Tracy Lawrence

The Call to Build (Again)

Published about 2 months ago • 2 min read

I realize this newsletter has changed alongside my journey of change. Thanks for being here with me as I figure out what’s next. I value you not as a subscriber but as a co-conspirator in whatever my next evolution is ❤️

For the last 4 years since I sold my company, I’ve tried to kill my ambition (I get weird looks when I say this out loud, so I figure it’s worth writing about).

I tried to kill it because my ambition nearly killed me. In my desire to make an impact, I gave so much of my life-force away. I worked myself to the bone, drove up my anxiety, and lost primetime years I could’ve spent building a family to building a company.

I wanted that ambitious desire to end. I thought moving to Hawaii would do the trick.

But instead of dying, the ambition moved the shadows, waiting for me to regain my strength and energy.

Until it finally dawned on me last week. I began to question where the heck I got my ambitious mindset from. My parents had a strong work ethic but they didn’t necessarily strive to lead like I do.

My ambition isn’t just about ego (I’m sure that’s a factor). I was born with the notion that I could do something big with my life. And I feel blessed with a set of leadership skills that I’ve been honing ever since I started a political society in high school. Then I trained speaking skills as captain of the Speech and Debate team in high school. Then I went deeper in business class in undergrad.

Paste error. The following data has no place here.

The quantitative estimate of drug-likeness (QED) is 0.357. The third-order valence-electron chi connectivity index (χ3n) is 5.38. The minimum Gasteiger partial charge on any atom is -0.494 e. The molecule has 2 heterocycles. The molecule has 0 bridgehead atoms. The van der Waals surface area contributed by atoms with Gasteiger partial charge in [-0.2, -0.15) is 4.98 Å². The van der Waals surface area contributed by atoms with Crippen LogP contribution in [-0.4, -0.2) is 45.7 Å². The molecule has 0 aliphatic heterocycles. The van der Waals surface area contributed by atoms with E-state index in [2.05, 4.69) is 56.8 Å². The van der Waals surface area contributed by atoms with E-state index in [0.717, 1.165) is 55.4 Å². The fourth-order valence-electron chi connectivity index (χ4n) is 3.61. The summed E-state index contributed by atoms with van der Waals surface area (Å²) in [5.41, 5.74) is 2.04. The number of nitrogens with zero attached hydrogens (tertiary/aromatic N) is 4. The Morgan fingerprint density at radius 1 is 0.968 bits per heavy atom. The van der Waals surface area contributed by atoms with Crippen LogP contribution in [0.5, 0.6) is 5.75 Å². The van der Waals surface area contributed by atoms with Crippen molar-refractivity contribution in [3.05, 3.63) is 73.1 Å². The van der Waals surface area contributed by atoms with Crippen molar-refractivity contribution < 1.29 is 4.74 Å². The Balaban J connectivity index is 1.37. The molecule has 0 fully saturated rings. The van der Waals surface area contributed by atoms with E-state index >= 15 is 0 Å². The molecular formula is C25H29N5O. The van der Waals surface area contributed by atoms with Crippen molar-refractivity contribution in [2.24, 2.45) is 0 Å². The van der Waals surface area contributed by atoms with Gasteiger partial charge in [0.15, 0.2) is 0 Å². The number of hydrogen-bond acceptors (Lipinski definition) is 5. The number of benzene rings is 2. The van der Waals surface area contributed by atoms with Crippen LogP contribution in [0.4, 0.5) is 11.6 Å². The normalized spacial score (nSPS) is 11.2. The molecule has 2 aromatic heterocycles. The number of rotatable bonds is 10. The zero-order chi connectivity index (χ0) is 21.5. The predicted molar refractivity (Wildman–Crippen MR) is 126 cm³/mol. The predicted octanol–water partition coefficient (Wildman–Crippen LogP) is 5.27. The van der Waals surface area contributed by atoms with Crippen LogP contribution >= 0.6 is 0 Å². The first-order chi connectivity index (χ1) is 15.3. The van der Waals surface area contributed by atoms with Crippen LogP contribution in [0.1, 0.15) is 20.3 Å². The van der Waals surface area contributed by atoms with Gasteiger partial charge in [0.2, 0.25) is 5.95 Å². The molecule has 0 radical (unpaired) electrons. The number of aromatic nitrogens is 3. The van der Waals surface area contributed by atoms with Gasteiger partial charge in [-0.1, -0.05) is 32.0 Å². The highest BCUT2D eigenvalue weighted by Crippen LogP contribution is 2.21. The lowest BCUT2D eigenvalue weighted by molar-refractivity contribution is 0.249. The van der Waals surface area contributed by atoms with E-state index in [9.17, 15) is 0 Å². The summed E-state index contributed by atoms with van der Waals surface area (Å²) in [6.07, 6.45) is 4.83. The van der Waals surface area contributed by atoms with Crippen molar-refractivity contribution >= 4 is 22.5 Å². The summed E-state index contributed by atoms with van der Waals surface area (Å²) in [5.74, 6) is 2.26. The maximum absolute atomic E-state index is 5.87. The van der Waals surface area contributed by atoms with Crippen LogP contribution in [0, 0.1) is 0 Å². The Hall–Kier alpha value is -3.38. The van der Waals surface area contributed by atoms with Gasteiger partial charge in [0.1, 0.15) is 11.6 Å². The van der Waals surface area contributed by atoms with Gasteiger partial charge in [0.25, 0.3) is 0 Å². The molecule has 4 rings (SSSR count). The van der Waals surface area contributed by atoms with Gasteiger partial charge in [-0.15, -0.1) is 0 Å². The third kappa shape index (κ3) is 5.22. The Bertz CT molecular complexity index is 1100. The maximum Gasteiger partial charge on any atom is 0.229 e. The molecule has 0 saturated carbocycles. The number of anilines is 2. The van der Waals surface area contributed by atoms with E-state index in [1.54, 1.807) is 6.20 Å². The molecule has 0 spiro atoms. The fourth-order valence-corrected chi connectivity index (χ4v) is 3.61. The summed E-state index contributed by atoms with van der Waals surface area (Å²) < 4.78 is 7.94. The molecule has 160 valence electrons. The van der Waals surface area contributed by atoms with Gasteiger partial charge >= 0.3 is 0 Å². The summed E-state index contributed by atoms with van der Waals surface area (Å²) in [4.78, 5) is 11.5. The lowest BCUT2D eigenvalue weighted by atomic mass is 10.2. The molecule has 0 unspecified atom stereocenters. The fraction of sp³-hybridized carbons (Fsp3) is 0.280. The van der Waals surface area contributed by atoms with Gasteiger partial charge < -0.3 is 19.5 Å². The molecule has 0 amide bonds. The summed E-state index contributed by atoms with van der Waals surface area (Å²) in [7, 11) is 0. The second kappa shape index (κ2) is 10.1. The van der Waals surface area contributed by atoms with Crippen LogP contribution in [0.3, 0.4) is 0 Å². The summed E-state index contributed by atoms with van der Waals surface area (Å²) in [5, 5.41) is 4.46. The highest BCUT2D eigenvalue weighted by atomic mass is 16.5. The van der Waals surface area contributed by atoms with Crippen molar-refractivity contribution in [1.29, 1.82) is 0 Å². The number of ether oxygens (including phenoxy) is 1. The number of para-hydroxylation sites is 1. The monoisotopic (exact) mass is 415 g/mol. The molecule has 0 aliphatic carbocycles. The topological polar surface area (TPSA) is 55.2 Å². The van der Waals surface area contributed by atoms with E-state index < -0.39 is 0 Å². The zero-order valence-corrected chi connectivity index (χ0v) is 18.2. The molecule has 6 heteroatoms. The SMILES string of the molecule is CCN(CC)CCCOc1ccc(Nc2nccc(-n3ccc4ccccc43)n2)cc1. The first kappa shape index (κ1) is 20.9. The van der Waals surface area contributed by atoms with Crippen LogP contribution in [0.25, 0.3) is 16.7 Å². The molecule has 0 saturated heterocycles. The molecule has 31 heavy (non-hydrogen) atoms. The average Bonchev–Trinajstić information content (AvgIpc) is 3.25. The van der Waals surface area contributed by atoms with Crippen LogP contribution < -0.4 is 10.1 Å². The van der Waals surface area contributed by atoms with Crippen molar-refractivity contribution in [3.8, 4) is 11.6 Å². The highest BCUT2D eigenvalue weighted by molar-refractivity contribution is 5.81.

I’m trained to lead.

It’s also not lost on me that I was born into an Asian, female body in the United States in 2024. During a time when maybe others might resonate with a message coming from someone with my heritage and experiences.

I’ve decided to stop my murderous rampage of my ambition. I recognize it’s a part of me I have to honor.

But I’m letting go of the idea that it needs to take the form of being a venture-backed CEO.

Attending the Female Founder Retreat had an enormous impact on seeing where my ambition could be of service. I saw how my founder community who has built companies for the last decade is now in the place of offering help. We are, in a way, the village elders.

My friend Mada Seghete, who was the originator of the Female Founder Retreat, talks at length about how our community of female founders gave her the inspiration to embark on her next founder journey – but this time as CEO.

My community I’ve been a part of is called the Feministas. And I drew incredible strength from how vulnerable these women are. I could call them the midnight before a layoff when I was panicking. I could count on them to have empathy, and in just the right way, to also offer sage advice and wisdom.

Coaching has showed me that many founders don’t have community like this. I see their loneliness and it breaks my heart.

My mission is to ensure that founders don’t feel alone on the journey: that they feel supported, both internally and externally.

If you’re a founder reading this, I want to hear from you:

❤️ What are the biggest challenges you face when it comes to building community?

❤️ What kind of content would support you on your journey that isn’t out there yet?

❤️ What would you want from your ideal tribe?

Please reply to this e-mail with any and all thoughts :)

113 Cherry St #92768, Seattle, WA 98104-2205
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Tracy Lawrence


I help entrepreneurs and leaders find simplicity and joy at work through mindful, emotional intelligence, and culture hacks. Use techniques I've trained top CEOs to do in the amount of time it takes to order a coffee ⭐️ Exited Founder turned Executive Coach 📈 Raised $40M and managed 100s of employees 🧘‍♀️

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